Advertisement

Rontarus Washington Jr.’s retrial date set — July 2022

Rontarus Washington Jr. will go to trial, for the second time, in 367 days.

Washington, now 25, has been charged with first-degree murder in connection with the November 2014 death of a woman who lived in the apartment down the hall from his. The case first went to trial in September 2019, the jury couldn’t come to a unanimous verdict, and a retrial has been pending since.

Douglas County District Court Chief Judge James McCabria expressed his frustration with the case’s slow progress, noting multiple times during a brief hearing Friday that this case was filed in 2015.

Advertisement

But no attorney on the case, including any of the three attorneys for the defense and one deputy district attorney for the prosecution, has been involved with it for more than a few months.

The hearing Friday was supposed to be a case management conference to set deadlines for discovery, motions and so forth, and to ultimately pick a new trial date — aiming for spring of 2022 at the latest.

But one of Washington’s three new attorneys, Melanie Morgan, of the Kansas City, Mo.-based Morgan Pilate LLC, explained that she and Deputy DA Joshua Seiden had discussed the issues and decided that in order to ensure that both sides had all of the evidence in the case and that everything had been disclosed, they had sent it all to a third party company.

They got back a terabyte of data to be reviewed, she said. That’s roughly equivalent to eight smartphones that hold 128 gigabytes of data, or four laptops that hold 256 GB.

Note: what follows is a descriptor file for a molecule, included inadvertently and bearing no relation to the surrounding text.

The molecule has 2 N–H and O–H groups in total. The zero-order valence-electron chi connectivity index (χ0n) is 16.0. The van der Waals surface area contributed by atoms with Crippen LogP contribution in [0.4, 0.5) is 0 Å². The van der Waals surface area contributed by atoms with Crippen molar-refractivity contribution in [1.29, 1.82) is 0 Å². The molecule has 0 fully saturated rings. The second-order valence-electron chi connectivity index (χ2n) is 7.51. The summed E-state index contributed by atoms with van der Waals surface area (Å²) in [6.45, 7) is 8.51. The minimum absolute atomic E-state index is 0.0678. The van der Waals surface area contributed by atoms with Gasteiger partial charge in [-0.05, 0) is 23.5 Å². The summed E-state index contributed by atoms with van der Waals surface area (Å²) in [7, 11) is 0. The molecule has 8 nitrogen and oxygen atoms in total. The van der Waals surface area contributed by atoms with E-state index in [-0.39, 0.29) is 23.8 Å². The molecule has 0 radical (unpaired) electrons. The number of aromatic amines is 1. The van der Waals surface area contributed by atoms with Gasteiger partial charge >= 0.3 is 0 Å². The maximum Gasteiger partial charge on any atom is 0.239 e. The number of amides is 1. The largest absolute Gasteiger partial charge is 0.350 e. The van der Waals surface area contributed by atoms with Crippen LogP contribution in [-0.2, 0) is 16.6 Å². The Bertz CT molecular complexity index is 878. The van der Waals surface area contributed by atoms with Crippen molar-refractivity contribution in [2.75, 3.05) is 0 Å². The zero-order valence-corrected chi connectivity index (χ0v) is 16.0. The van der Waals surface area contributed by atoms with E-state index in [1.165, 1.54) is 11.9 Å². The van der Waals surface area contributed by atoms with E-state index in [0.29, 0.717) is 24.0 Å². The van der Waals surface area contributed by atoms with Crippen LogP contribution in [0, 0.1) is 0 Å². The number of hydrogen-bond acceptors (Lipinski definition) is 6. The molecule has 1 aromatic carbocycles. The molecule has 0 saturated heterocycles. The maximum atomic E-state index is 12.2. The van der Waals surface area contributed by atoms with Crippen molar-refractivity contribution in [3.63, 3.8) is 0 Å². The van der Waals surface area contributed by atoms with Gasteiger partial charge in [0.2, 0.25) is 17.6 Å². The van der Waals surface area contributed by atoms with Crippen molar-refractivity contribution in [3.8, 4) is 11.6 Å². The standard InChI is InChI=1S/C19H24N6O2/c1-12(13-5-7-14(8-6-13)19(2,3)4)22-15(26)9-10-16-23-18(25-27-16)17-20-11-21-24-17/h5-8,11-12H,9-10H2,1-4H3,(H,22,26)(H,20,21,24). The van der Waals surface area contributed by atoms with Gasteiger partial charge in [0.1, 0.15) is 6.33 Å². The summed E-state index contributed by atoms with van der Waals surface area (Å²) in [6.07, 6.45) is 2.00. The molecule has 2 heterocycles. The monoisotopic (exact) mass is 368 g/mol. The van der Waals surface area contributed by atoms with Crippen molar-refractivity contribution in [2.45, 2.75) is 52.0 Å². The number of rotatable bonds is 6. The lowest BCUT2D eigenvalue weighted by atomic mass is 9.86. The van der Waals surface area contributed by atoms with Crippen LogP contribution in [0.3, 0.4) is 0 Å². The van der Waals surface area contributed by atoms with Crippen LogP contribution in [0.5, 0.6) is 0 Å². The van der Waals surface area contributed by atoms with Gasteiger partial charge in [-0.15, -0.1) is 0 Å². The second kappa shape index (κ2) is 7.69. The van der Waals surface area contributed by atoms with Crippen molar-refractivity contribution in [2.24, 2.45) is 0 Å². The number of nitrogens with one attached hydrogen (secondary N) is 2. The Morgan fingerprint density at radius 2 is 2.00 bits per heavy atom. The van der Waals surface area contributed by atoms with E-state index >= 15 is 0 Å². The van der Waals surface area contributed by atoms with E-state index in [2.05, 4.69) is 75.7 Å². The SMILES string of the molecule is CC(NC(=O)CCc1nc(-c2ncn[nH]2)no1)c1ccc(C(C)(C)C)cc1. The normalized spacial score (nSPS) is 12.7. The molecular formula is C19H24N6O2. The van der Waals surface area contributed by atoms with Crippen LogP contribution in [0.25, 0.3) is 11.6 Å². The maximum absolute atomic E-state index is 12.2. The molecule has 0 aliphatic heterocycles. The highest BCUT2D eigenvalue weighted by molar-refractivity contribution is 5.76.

In addition, Morgan has a three-month trial early next year that had been postponed because of COVID-19, but she told the judge that Washington wanted her to be part of his defense team, and as a result, it was going to take a little longer to get to trial.

“I hear your frustration and I don’t want to be the source of that frustration,” Morgan told the judge, but she said she was sure that everyone in the courtroom “wants to make sure that we’re doing this right.”

Seiden told the judge he could not in good faith object to the request to continue the tentative trial date that was set for September.

Washington’s next hearing is set for 1:30 p.m. Sept. 27. That will be the case management conference McCabria was expecting to have Friday.

Morgan said that on that date, motions hearings can be set for December if needed; then any evidentiary issues could be taken up in early 2022.

The monthlong retrial is now set to begin July 18, 2022.

“We have just picked a trial date that is 34 months after the first trial,” McCabria pointed out. “… This case deserves priority at this point.”

Washington was in custody of the Douglas County Jail for more than five years until he was released July 1, 2020, on electronic monitoring with a $500,000 surety bond following a community fundraising effort.

Advertisement

More coverage: Rontarus Washington Jr. case

• June 9, 2021: Rontarus Washington Jr.’s attorney on podcast: Hopeful to convince DA that case isn’t a ‘sound prosecution’

• May 4, 2021: Retrial for Rontarus Washington Jr. could come in 2022; alternative suspect won’t be charged in alleged sex crime

• April 20, 2021: Rontarus Washington Jr. to be represented by Innocence Project, attorney tells judge

• April 7, 2021: Decision on Rontarus Washington Jr.’s defense attorneys still pending; state files motion to hold them in civil contempt

• March 25, 2021: Defense counsel will stay on Rontarus Washington Jr. case, for now

• March 18, 2021: Rontarus Washington Jr.’s defense team requests to withdraw, but first alleges prosecutorial bias

• March 12, 2021: Sex crime report raises new questions about alternative suspect in Rontarus Washington Jr. murder case

Other coverage:

April 6, 2021: Alonzo Brooks’ death was a homicide, FBI confirms; ex-coroner for Douglas County had ruled cause undetermined

— Mackenzie Clark (she/her), reporter/founder of The Lawrence Times, can be reached via email at mclark@lawrencekstimes.com or 785-422-6363.

Tell a friend
Previous Article

New Kansas law cracks down on sexual extortion, spousal abuse, fleeing police

Next Article

Moving average of COVID-19 cases in Douglas County ticks upward